He was a stray alley cat, not more than two. I caught him making friends with my house cat… sort of. My cat wasn’t nearly as interested in friendship as the stray, and the stray was probably more interested in food than companionship. I decided to befriend the cat.
Making friends with a stray cat isn’t easy, even with tuna or liver to tempt him. It takes patience to befriend a stray.
The stray wasn’t approachable, but he would sit and watch as I interacted with my cat, and slowly, seeing that I didn’t hurt my own cat, he began to come closer. If I’d tried to catch him or pushed for contact too quickly, he’d never have trusted me. He was where he needed to be at that time, 5-10′ away, distant but interested. We have to accept strays as they are, not as we want them to be.
He came in. I left the door open for him. He had to know I wasn’t there to diminish his freedom, but that he was welcome.
His decision to let me touch him came as a happy surprise. Within months he’d become a normal house cat, with some outdoor tendencies. I always let him come and go. He was still cared for, even if he went out sometimes. He was loved.
One day, he jumped on the counter. I picked him up gently, and he began twisting in panic. He thought he was going to be thrown. Then I understood his deep distrust, and it broke my heart. His fear didn’t make me love him less, but more. He’d overcome so much. I respected his fear and never picked him up off the counter again. We communicated “no” in other ways that worked just as well.
Tommy died about a year later. We had moved, and he never got completely used to his new surroundings. He was terrified of the changes, and I didn’t listen to his fears, thinking he would adjust. The night before he died, he sat on the front step with me, leaping and catching bugs between raised paws in a beautiful, joyful dance. The next morning he was gone. But even in death he taught me… it doesn’t matter how long or short a time someone is in our lives, they are there for a purpose. It’s not our place to require them to stay with us. It’s our job to love them, not keep them or hold them too tightly. A life well loved is a life well lived, no matter how long or short. It’s my purpose to love others well.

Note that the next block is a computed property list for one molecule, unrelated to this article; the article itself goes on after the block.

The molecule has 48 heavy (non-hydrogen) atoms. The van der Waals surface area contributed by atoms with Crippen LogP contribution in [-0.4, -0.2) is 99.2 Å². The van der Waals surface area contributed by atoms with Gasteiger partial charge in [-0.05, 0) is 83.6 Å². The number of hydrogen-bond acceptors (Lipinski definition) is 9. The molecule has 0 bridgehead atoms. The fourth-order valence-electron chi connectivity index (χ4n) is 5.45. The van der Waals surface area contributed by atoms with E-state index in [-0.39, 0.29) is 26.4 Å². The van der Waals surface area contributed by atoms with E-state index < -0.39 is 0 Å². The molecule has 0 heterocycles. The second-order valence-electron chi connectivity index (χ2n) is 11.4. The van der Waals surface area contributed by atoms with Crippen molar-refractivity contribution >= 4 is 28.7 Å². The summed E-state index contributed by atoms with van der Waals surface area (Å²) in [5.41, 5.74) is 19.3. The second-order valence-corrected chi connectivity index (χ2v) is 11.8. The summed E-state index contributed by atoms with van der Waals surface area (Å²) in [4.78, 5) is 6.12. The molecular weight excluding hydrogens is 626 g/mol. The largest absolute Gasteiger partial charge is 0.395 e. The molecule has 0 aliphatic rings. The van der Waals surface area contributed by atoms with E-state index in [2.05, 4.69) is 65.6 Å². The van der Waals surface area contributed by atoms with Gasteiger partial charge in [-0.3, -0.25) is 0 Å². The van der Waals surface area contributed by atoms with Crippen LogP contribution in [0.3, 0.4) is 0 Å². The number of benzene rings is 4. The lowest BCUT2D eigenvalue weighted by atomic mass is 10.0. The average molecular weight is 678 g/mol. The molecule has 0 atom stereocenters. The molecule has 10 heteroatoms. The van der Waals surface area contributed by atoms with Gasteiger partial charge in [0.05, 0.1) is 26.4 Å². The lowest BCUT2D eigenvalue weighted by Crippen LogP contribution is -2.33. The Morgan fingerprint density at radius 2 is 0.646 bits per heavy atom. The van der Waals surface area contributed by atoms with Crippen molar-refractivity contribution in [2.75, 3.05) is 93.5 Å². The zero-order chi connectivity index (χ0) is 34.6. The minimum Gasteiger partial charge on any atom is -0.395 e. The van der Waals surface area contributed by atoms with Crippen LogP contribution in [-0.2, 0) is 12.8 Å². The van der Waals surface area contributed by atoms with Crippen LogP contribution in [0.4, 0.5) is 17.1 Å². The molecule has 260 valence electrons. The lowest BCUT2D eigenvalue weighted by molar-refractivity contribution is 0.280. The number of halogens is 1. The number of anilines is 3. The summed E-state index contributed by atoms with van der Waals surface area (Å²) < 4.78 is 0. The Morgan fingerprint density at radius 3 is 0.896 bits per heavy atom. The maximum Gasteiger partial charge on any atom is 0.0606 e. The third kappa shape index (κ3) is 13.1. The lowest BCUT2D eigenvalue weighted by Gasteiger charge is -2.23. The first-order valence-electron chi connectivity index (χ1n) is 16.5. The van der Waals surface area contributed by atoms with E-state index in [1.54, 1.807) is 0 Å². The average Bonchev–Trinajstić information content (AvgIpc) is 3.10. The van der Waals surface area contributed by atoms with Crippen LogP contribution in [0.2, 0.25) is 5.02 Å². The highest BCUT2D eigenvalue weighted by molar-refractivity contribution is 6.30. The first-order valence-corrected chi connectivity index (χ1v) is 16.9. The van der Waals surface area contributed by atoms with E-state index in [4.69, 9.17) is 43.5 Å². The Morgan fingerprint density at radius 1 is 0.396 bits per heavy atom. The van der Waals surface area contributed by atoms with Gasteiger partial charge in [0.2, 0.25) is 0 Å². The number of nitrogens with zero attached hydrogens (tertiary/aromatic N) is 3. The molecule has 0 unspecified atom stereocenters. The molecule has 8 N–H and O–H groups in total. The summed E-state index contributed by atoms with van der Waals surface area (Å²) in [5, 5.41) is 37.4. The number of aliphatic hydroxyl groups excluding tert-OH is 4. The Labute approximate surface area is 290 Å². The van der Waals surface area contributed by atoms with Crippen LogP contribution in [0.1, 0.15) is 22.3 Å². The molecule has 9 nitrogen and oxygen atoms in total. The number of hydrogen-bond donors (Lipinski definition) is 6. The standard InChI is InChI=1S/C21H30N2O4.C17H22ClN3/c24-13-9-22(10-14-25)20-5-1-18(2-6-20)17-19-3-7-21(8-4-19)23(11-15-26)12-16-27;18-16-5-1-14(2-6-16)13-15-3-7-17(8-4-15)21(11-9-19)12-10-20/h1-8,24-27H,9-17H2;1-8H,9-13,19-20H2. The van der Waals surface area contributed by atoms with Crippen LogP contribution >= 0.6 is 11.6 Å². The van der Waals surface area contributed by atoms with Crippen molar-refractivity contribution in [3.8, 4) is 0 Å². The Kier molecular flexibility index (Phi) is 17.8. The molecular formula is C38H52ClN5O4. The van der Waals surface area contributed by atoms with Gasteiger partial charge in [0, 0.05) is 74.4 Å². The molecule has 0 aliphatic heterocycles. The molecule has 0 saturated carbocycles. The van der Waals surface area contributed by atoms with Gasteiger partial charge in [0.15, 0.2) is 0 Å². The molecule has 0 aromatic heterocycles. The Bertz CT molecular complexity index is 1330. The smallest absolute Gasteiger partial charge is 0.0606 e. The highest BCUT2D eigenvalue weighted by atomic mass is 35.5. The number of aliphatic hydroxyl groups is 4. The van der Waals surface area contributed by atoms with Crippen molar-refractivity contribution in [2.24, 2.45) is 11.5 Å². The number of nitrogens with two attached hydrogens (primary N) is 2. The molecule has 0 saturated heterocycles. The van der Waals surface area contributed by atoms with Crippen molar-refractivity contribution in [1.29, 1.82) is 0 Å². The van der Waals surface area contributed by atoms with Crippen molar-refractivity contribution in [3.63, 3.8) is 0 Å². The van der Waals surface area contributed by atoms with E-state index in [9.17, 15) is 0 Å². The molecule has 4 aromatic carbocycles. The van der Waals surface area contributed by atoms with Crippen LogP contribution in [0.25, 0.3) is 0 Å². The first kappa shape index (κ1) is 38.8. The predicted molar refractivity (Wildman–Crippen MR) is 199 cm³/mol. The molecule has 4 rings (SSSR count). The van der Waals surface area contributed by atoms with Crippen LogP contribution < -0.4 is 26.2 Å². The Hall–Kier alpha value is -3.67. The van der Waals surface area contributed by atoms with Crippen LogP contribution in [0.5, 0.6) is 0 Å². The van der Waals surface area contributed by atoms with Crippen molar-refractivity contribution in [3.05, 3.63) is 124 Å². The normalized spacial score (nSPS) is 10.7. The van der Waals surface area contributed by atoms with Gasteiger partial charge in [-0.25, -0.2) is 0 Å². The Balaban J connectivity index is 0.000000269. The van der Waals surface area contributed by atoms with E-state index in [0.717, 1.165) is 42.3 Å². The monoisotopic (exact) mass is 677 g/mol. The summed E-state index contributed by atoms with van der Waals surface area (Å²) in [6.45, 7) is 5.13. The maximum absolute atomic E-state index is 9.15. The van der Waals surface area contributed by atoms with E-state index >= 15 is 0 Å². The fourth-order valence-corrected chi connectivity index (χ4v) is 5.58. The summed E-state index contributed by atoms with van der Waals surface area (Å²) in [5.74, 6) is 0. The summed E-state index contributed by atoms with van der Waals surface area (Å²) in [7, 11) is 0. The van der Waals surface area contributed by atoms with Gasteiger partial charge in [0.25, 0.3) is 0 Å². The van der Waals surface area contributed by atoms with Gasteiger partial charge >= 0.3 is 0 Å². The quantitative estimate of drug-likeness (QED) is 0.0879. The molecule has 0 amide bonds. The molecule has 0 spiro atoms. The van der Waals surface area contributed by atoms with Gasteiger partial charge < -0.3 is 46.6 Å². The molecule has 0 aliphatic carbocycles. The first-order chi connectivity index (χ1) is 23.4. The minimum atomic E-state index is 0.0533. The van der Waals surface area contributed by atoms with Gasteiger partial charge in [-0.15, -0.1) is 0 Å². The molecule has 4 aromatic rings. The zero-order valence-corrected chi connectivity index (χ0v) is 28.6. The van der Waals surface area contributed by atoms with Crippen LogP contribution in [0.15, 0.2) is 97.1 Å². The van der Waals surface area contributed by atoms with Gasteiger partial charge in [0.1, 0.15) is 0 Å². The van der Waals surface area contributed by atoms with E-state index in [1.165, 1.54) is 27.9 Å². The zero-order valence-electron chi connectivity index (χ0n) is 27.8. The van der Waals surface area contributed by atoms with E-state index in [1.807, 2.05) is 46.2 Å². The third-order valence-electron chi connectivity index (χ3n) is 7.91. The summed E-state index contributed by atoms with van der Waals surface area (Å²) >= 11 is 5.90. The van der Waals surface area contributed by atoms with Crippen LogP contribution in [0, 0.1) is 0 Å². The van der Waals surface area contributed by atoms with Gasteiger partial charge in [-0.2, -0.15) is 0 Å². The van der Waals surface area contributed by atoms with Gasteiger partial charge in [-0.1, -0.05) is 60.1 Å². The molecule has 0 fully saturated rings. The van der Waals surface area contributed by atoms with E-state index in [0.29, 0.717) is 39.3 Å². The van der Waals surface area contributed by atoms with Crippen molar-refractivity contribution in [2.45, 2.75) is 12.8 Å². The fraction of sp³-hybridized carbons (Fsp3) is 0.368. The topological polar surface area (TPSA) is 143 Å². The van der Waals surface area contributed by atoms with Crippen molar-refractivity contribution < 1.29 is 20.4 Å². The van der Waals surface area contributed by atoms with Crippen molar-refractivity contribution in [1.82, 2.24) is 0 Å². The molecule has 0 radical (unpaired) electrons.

I’m not a stray, but I have the same tendencies as Tommy did:
It takes time for me to trust you.
Unconditional love and acceptance will create trust.
I’ll actually stay longer if you leave the door open for me. Don’t pressure me to conform or to stay. Don’t make me feel obligated.
I have fears that should be recognized and respected. Don’t love me less for them, love me more.
If I need to leave, let me go. This is part of loving well.
Tommy is gone. I’ve been the care taker for probably 30 cats since. Some have gone, four have stayed. One of those four is missing part of his tail, has scars down his back from a reckless interaction with probably a raccoon, and has a permanent limp. And he’s one of the most loving, trusting cats I’ve known. So one more:
Don’t judge me by my scars. I’m beautiful in spite of them.